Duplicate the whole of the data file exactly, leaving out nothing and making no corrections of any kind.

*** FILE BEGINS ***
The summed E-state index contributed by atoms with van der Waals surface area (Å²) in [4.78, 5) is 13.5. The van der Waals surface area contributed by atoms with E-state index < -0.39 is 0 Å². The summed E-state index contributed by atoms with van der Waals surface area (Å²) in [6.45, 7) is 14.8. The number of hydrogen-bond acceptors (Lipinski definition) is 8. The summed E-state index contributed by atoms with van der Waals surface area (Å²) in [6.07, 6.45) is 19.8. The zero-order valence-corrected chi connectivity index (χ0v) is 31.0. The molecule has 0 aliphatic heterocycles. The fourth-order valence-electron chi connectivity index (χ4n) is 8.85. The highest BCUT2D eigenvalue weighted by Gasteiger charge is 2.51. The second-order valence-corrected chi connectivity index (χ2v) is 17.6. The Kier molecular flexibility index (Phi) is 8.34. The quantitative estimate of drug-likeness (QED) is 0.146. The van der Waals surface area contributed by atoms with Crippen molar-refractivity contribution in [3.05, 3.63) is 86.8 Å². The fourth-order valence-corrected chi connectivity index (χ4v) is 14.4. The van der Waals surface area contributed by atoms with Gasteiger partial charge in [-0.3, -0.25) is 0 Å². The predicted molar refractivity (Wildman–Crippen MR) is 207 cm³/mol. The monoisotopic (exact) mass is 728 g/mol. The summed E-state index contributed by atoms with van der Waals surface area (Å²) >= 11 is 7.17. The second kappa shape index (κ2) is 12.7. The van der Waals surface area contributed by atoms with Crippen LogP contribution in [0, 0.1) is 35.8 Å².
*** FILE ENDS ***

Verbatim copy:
The summed E-state index contributed by atoms with van der Waals surface area (Å²) in [4.78, 5) is 13.5. The van der Waals surface area contributed by atoms with E-state index < -0.39 is 0 Å². The summed E-state index contributed by atoms with van der Waals surface area (Å²) in [6.45, 7) is 14.8. The number of hydrogen-bond acceptors (Lipinski definition) is 8. The summed E-state index contributed by atoms with van der Waals surface area (Å²) in [6.07, 6.45) is 19.8. The zero-order valence-corrected chi connectivity index (χ0v) is 31.0. The molecule has 0 aliphatic heterocycles. The fourth-order valence-electron chi connectivity index (χ4n) is 8.85. The highest BCUT2D eigenvalue weighted by Gasteiger charge is 2.51. The second-order valence-corrected chi connectivity index (χ2v) is 17.6. The Kier molecular flexibility index (Phi) is 8.34. The quantitative estimate of drug-likeness (QED) is 0.146. The van der Waals surface area contributed by atoms with Crippen molar-refractivity contribution in [3.05, 3.63) is 86.8 Å². The fourth-order valence-corrected chi connectivity index (χ4v) is 14.4. The van der Waals surface area contributed by atoms with Gasteiger partial charge in [-0.3, -0.25) is 0 Å². The predicted molar refractivity (Wildman–Crippen MR) is 207 cm³/mol. The monoisotopic (exact) mass is 728 g/mol. The summed E-state index contributed by atoms with van der Waals surface area (Å²) >= 11 is 7.17. The second kappa shape index (κ2) is 12.7. The van der Waals surface area contributed by atoms with Crippen LogP contribution in [0, 0.1) is 35.8 Å².